CANADA FX DEBT-C$ propelled by positive North American data

Fri Oct 14, 2011 9:33am EDT
 
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 *C$ hits high of C$1.0111 vs US$, or 98.90 U.S. cents
 *Bonds prices fall across the curve
 (Updates with details, commentary)
 By Claire Sibonney
 TORONTO, Oct 14 (Reuters) - Canada's currency pushed to a
session high against the U.S. dollar on Friday morning,
outperforming most of the G10 majors as North American economic
data beat expectations.
 Canadian manufacturing sales surged for a second straight
month in August, at nearly three times the pace as expected, as
large aerospace production outweighed a decline in the auto
sector. [ID:nS1E78E05E]
 South of the border, U.S. retail sales rebounded in
September at their fastest pace in seven months as consumers
shook off some of their concerns about stock market slides and
political gridlock, potentially giving new momentum to the weak
economic recovery. [ID:nCAT005534]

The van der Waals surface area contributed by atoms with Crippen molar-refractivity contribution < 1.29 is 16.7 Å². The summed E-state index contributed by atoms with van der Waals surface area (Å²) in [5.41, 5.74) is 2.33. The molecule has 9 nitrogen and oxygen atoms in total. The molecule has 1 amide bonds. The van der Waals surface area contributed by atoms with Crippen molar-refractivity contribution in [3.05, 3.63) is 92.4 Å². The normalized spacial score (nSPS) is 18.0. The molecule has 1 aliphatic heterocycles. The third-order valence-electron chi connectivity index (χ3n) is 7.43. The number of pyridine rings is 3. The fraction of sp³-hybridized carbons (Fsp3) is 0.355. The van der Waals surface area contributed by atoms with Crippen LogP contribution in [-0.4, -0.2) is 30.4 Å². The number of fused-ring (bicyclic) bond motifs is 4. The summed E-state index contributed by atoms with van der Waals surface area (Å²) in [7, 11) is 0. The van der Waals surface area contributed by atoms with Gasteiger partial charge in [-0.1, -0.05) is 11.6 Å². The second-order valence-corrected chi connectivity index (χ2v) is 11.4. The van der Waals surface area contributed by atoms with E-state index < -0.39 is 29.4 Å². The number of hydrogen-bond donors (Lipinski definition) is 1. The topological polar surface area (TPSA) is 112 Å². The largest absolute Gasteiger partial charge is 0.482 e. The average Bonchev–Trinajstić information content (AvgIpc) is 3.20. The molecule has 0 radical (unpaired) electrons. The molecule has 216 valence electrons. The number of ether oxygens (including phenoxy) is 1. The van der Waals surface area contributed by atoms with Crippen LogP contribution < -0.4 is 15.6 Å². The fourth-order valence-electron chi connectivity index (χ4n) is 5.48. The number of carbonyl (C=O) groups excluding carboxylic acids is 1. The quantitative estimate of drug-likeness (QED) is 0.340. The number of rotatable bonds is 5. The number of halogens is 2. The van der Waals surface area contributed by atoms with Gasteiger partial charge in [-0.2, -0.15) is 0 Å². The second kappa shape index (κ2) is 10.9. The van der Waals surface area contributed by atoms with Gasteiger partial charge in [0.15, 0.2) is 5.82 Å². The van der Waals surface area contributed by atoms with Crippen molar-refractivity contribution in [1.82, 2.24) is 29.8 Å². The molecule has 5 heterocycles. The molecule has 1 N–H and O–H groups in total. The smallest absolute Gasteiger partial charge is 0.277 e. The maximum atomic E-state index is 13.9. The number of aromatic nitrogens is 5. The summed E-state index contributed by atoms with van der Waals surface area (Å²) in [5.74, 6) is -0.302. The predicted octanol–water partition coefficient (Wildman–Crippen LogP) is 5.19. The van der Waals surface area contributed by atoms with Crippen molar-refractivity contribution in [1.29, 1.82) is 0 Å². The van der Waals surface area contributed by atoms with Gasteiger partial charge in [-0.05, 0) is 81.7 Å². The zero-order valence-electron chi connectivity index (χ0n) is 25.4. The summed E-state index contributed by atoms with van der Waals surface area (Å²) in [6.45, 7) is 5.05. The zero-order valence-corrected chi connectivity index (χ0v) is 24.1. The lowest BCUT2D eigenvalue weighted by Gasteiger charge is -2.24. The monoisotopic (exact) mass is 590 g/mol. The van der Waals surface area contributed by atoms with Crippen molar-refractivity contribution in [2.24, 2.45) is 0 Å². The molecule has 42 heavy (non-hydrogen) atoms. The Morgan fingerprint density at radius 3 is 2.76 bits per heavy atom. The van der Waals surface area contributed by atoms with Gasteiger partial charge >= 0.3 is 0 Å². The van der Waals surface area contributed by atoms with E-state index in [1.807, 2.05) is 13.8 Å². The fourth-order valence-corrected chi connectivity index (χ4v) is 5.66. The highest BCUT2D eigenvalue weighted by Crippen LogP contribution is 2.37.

The U.S. numbers carried a lot of weight, said David Tulk,
chief Canada macro strategist at TD Securities. "Especially in
the consumer sector, where we're looking for some sense of
optimism."
 The Canadian dollar CAD=D4 rose as high as C$1.0111 to
the U.S. dollar, or 98.90 U.S. cents, from around C$1.0138, or
98.64 U.S. cents, immediately before the reports.
 The currency had already been in positive territory,
shrugging off a credit rating downgrade in Spain. Risker assets
were lifted by hopes of progress towards a solution to the euro
zone's debt crisis later this month and by strong earnings from
Google Inc.
 At 9:23 a.m. (1313 GMT), the Canadian dollar stood at
C$1.0118 against the U.S. dollar, or 98.83 U.S. cents, up from
Thursday's North American session at C$1.0197 to the U.S.
dollar, or 98.07 U.S. cents.
 Canadian bond prices were lower across the curve, extending
losses alongside U.S. Treasuries after the positive data.
[US/]
 The two-year Canadian government bond CA2YT=RR fell 13
Canadian cents to yield 1.0148 percent, while the 10-year bond
CA10YT=RR dropped 78 Canadian cents to yield 2.378 percent.
(Reporting by Claire Sibonney, Editing by Chizu Nomiyama)